The first track is good to wet the ears of a curious new listener, but it really relies on hooks and pop sensitivity. Track two is cool, but “’89” is the best track on the album, a rerecording of an earlier single with notably more grunge and the title track has a very proto-punk feel.

Skipping ahead, the longest track on the album, “You Keep Cutting Through,” just clears the 3 minute mark. This track is very jumpy but has a super slowdown part in the middle that might bore listeners and dancers. The final track is an older sounding track and is a little bit of a throwback.

Considerably refined, one might say Fever Dreams is stylized vs stylistic. No doubt this will appeal to a broader audience but leave out some of their existing listeners.

You can hear almost everything they have ever recorded on their bandcamp and buy them all on vinyl by emailing Jenny Don’t. You have to attend a show to get the cool patches, though.





Lush – Blind Spot EP

The band Lush released a new EP last month after a 17 year break-up. The album was available for pre-order from the mailing list for an expected delivery date of the first week in April. I thought about it, but decided I would just pick it up for list price on free record store day. Much to my surprise but not to anyone else, Blind Spot sold out everywhere immediately, because each record store probably ordered 2 copies. I did find a warehouse in the UK who did have it in stock and would ship it to me if I wanted. I decided to bide my time with a local shop and requested to be put on the wait list. I was then called back today, almost two months after I would have gotten it if I had spent an extra five dollars and pre-ordered it.

I had decided not to listen to it until I heard the physical recording. I had already heard track one, “Out of Control,” and was excited to hear the rest.

As expected, the previously released “Out of Control,” along with a music video, does represent the most this EP contains. Sure, there are some interesting attempts at new material, however, I feel as if Berenyi and Anderson might be out of practice. The EP sounds old, as if it could have come out 20 years ago and been a flop like some of their other singles.

Of the other three tracks, none of them sound bad, but feel like a wrestling with imagery. There is no clear direction of the music, no light. Each track features classic Lush guitar sounds and orchestration but nothing fresh or desirable. Track two, “Lost Boy” is very lost sounding, but that is not a compliment. The guitar starts out as the focus, but there is so much extra movement and sounds it becomes quickly difficult to enjoy. I imagine this one would make a good music video, since it is very atmospheric, but too much half way to rock to be entertaining or danceable.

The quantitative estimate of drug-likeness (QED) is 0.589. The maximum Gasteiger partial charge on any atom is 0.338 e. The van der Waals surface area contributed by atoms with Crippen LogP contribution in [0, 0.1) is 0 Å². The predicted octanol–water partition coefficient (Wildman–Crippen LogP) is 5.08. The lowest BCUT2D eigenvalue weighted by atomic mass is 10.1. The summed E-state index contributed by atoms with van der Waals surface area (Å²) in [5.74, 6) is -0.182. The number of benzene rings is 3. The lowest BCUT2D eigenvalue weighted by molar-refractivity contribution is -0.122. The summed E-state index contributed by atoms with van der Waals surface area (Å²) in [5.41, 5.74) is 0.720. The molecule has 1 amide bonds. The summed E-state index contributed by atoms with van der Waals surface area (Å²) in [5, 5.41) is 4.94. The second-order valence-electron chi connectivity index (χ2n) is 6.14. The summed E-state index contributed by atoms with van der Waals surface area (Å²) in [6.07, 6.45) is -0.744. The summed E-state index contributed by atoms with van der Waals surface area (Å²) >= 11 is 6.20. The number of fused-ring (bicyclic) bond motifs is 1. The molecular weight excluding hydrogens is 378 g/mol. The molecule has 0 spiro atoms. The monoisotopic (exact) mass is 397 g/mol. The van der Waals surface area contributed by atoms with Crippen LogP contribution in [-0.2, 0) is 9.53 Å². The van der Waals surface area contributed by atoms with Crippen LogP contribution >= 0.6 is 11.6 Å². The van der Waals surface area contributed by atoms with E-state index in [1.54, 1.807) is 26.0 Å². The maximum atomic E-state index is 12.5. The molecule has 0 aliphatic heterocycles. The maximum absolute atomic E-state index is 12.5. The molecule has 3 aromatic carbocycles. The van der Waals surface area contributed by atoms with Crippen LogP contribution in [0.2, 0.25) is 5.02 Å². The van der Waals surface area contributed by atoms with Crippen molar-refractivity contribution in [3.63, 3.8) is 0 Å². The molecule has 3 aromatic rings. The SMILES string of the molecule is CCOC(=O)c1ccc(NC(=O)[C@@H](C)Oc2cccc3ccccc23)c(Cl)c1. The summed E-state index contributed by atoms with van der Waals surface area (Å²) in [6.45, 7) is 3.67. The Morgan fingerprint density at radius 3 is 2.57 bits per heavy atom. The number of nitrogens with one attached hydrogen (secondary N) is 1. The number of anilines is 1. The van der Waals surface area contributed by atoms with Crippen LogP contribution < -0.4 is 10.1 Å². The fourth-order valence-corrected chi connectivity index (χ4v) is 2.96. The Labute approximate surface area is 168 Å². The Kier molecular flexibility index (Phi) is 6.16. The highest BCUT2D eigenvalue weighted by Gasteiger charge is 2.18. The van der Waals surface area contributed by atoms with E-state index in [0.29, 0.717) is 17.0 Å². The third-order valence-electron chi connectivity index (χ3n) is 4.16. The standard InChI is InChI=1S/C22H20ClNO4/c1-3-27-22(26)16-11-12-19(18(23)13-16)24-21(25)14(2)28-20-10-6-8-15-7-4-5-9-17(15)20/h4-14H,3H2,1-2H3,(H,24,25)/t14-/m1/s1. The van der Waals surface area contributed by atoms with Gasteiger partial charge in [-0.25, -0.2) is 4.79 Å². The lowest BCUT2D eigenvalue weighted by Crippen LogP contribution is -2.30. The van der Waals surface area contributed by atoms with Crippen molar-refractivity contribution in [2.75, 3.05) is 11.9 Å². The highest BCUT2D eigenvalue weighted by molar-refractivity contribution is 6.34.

“Burnham Beeches” at least features a great example of the poppy shoegaze rock that Lush was well known for on Lovelife, which, side-note, might be my new favorite Lush album, making me a traitor to Lush snobs everywhere. This track features a great trumpet in the background and does not sound as dated as the rest of the material.

“Rosebud,” the last track on the album, seems to be the biggest attempt at a reinvention, but also feels like almost giving up. Even the vocals feel light and void of lift.

I will still see the band in September. I am sure they will play “Out of Control,” however this EP sounds more like a reunion tour release and not a musical leap. Maybe that is what happens when you break up for a couple of decades.


Axel Rudi Pell – Oceans of Time

junkheadv1tmbAxel Rudi Pell – Oceans of Time

There are some big name guitarists in the world of rock. Joe Perry, Keith Richards, and whoever gives a fuck are all names you hear thrown around by non-elitists. News flash: elitists like me know those guys are awful. The real totally awesome guitarists are the crazy blonde-haired German dudes. Amongst this group, Michael Schenker, Uli Jon Roth, and Axel Rudi Pell are the official holy trinity.

Probably the most obscure amongst non-European audiences, Pell originally played in the largely generic band Steeler throughout the ’80s before breaking out on a successful solo career. After five albums, including a trilogy with veteran singer Jeff Scott Soto, Pell tapped Hardline vocalist Johnny Gioeli to take over on his 1998 release Oceans of Time. Aside from a revolving door of drummers, this establishes the same line-up that Pell has today almost twenty years later.